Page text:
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Charles Bonnet syndrome to be featured on Coronation Street

15 February 2021
Charles Bonnet Syndrome (CBS)

Charles Bonnet syndrome (CBS) hallucinations feature on this week’s Coronation Street, coinciding with a new study on the increase of symptoms of the condition during the Covid-19 pandemic.

This week Jonny, an established character in Coronation Street, is beginning to hallucinate due to his sight loss from optic neuritis. CBS hallucinations are caused when the brain attempts to fill in gaps in visual information with invented images or patterns. The visions vary from person to person and range from simple lights or patterns to complex images, which are often distressing.

​A study published today in BMJ Open Ophthalmology has shown the impact of the Covid-19 lockdown on those already experiencing vivid hallucinations as a result of Charles Bonnet syndrome (CBS). The study of 45 patients from Moorfields Eye Hospital between June and July 2020 reported increases in symptoms in over half of participants. Over the last 12 months, the number of people calling RNIB’s Sight Loss Advice Service to report CBS has increased - with sharp peaks in calls corresponding with coronavirus restrictions.

CBS is not curable but there are techinques to manage the condition as well as support for people. The study showed that, where possible, increasing social interactions and engaging in physical exercise could help to reduce hallucinations.

​The study also demonstrates that an increase in awareness of CBS risk factors among healthcare professionals is vital to more effective diagnosis. This leads to better strategies to promote patients being able to manage their condition.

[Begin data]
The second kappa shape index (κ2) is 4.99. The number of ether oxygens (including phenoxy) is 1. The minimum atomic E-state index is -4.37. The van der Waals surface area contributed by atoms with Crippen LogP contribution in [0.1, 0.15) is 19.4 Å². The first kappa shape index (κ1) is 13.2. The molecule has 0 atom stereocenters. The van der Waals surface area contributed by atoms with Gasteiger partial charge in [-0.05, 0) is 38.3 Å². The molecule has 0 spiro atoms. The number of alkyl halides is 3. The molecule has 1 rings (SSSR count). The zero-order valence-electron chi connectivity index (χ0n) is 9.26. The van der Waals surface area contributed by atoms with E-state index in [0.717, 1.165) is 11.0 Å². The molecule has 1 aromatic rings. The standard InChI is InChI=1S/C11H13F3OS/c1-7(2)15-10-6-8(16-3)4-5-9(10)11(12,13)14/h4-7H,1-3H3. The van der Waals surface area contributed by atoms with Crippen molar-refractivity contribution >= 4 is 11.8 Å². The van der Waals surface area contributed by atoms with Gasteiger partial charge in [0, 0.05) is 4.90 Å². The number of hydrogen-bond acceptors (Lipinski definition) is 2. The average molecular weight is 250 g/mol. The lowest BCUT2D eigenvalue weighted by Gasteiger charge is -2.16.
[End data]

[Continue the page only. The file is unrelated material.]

The study was supported by the NIHR Moorfields Biomedical Research Centre, The Thomas Pocklington Trust and The Welcome Trust.

​Esme’s Umbrella, the UK’s CBS campaign has been working tirelessly to raise awarness of the condition since it was founded by Judith Potts in 2015. She says “Sadly it is often overlooked as a mental health condition or otherwise and is therefore not managed effectively. I am pleased that our voice is now being heard and the horror of the conditions is being recognised not only on national TV but also in this latest study.

My dream is anyone experiencing CBS will not be afraid to go to their doctor and when they do, they will be diagnosed quickly. Covid-19 has added to the situation in a negative way as highlighted in the study”.

Professor Mariya Moosajee, consultant ophthalmologist ​at Moorfields Eye Hospital, and Moorfields Private Eye Hospital, said “At Moorfields we are working hard to better understand CBS and how it can be managed. This includes a study to learn how common CBS is in children across the UK. We are hoping to start a study into deciphering the overall time period affected by visual hallucinations, as this will help us to provide a more accurate prognosis for patients to guide them on how long to expect them to occur. We would welcome further research on CBS to increase our understanding and would also encourage clinicians to ask their patients about CBS symptoms regularly.

For more information about Charles Bonnet syndrome, visit Moorfields Private - Charles Bonnet syndrome

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